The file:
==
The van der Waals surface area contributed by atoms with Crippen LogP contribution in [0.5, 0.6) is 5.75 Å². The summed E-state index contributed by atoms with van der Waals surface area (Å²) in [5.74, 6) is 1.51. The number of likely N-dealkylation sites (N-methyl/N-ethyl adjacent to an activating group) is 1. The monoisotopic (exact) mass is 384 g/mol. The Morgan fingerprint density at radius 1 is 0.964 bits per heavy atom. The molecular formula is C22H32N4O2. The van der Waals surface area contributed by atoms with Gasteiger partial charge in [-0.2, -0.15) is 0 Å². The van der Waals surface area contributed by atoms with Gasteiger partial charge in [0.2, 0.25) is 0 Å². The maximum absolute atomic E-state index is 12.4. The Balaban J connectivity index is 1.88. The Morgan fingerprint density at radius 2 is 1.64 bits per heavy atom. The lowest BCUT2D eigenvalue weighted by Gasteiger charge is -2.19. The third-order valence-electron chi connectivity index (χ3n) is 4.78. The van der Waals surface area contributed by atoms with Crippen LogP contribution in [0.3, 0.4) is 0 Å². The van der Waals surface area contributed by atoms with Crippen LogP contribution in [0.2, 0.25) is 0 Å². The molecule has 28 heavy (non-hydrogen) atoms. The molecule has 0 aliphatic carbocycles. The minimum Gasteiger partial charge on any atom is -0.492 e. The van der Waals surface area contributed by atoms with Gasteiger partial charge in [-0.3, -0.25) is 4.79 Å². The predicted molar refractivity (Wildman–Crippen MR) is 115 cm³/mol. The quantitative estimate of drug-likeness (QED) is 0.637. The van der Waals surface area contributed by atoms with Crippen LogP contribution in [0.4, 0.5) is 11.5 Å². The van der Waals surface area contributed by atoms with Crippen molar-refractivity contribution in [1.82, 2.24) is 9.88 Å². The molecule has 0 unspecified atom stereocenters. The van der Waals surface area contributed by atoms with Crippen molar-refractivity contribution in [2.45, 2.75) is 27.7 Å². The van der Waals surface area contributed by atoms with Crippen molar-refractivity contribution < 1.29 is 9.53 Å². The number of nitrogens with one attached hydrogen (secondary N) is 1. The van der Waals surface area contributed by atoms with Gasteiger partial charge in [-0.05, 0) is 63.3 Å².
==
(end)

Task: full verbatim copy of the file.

The van der Waals surface area contributed by atoms with Crippen LogP contribution in [0.5, 0.6) is 5.75 Å². The summed E-state index contributed by atoms with van der Waals surface area (Å²) in [5.74, 6) is 1.51. The number of likely N-dealkylation sites (N-methyl/N-ethyl adjacent to an activating group) is 1. The monoisotopic (exact) mass is 384 g/mol. The Morgan fingerprint density at radius 1 is 0.964 bits per heavy atom. The molecular formula is C22H32N4O2. The van der Waals surface area contributed by atoms with Gasteiger partial charge in [-0.2, -0.15) is 0 Å². The van der Waals surface area contributed by atoms with Gasteiger partial charge in [0.2, 0.25) is 0 Å². The maximum absolute atomic E-state index is 12.4. The Balaban J connectivity index is 1.88. The Morgan fingerprint density at radius 2 is 1.64 bits per heavy atom. The lowest BCUT2D eigenvalue weighted by Gasteiger charge is -2.19. The third-order valence-electron chi connectivity index (χ3n) is 4.78. The van der Waals surface area contributed by atoms with Crippen LogP contribution in [0.3, 0.4) is 0 Å². The van der Waals surface area contributed by atoms with Crippen LogP contribution in [0.2, 0.25) is 0 Å². The molecule has 28 heavy (non-hydrogen) atoms. The molecule has 0 aliphatic carbocycles. The minimum Gasteiger partial charge on any atom is -0.492 e. The van der Waals surface area contributed by atoms with Gasteiger partial charge in [-0.3, -0.25) is 4.79 Å². The predicted molar refractivity (Wildman–Crippen MR) is 115 cm³/mol. The quantitative estimate of drug-likeness (QED) is 0.637. The van der Waals surface area contributed by atoms with Crippen LogP contribution in [0.4, 0.5) is 11.5 Å². The van der Waals surface area contributed by atoms with Crippen molar-refractivity contribution in [1.82, 2.24) is 9.88 Å². The molecule has 0 unspecified atom stereocenters. The van der Waals surface area contributed by atoms with Crippen molar-refractivity contribution in [2.45, 2.75) is 27.7 Å². The van der Waals surface area contributed by atoms with Crippen molar-refractivity contribution < 1.29 is 9.53 Å². The number of nitrogens with one attached hydrogen (secondary N) is 1. The van der Waals surface area contributed by atoms with Gasteiger partial charge in [-0.05, 0) is 63.3 Å².